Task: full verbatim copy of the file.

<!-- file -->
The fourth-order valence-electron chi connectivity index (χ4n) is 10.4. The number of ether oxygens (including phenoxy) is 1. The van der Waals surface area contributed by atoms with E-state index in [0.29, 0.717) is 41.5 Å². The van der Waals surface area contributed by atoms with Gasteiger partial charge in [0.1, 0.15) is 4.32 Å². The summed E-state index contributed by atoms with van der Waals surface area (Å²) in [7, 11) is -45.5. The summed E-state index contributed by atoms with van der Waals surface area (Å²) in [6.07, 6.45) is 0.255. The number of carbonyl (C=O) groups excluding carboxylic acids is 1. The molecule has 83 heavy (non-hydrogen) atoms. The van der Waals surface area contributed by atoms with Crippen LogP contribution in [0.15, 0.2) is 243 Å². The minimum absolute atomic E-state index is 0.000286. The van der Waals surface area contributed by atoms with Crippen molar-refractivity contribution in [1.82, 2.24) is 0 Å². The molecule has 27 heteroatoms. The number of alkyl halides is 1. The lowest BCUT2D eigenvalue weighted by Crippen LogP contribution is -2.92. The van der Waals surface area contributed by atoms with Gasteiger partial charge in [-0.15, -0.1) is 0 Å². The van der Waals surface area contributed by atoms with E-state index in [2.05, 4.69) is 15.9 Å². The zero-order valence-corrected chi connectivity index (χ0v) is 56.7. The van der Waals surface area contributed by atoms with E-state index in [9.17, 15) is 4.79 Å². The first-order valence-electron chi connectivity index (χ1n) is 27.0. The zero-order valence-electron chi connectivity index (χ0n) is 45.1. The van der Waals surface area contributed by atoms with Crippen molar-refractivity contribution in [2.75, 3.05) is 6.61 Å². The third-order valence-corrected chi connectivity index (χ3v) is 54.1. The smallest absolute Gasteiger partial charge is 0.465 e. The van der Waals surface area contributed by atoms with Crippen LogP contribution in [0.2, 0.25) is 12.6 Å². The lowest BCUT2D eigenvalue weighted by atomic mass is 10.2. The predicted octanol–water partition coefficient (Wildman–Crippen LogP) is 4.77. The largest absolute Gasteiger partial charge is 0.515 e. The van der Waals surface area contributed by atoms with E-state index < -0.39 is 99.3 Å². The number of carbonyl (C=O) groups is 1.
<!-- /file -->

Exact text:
The fourth-order valence-electron chi connectivity index (χ4n) is 10.4. The number of ether oxygens (including phenoxy) is 1. The van der Waals surface area contributed by atoms with E-state index in [0.29, 0.717) is 41.5 Å². The van der Waals surface area contributed by atoms with Gasteiger partial charge in [0.1, 0.15) is 4.32 Å². The summed E-state index contributed by atoms with van der Waals surface area (Å²) in [7, 11) is -45.5. The summed E-state index contributed by atoms with van der Waals surface area (Å²) in [6.07, 6.45) is 0.255. The number of carbonyl (C=O) groups excluding carboxylic acids is 1. The molecule has 83 heavy (non-hydrogen) atoms. The van der Waals surface area contributed by atoms with Crippen LogP contribution in [0.15, 0.2) is 243 Å². The minimum absolute atomic E-state index is 0.000286. The van der Waals surface area contributed by atoms with Crippen molar-refractivity contribution in [1.82, 2.24) is 0 Å². The molecule has 27 heteroatoms. The number of alkyl halides is 1. The lowest BCUT2D eigenvalue weighted by Crippen LogP contribution is -2.92. The van der Waals surface area contributed by atoms with Gasteiger partial charge in [-0.15, -0.1) is 0 Å². The van der Waals surface area contributed by atoms with E-state index in [2.05, 4.69) is 15.9 Å². The zero-order valence-corrected chi connectivity index (χ0v) is 56.7. The van der Waals surface area contributed by atoms with E-state index in [9.17, 15) is 4.79 Å². The first-order valence-electron chi connectivity index (χ1n) is 27.0. The zero-order valence-electron chi connectivity index (χ0n) is 45.1. The van der Waals surface area contributed by atoms with Crippen molar-refractivity contribution in [2.75, 3.05) is 6.61 Å². The third-order valence-corrected chi connectivity index (χ3v) is 54.1. The smallest absolute Gasteiger partial charge is 0.465 e. The van der Waals surface area contributed by atoms with Crippen LogP contribution in [0.2, 0.25) is 12.6 Å². The lowest BCUT2D eigenvalue weighted by atomic mass is 10.2. The predicted octanol–water partition coefficient (Wildman–Crippen LogP) is 4.77. The largest absolute Gasteiger partial charge is 0.515 e. The van der Waals surface area contributed by atoms with E-state index < -0.39 is 99.3 Å². The number of carbonyl (C=O) groups is 1.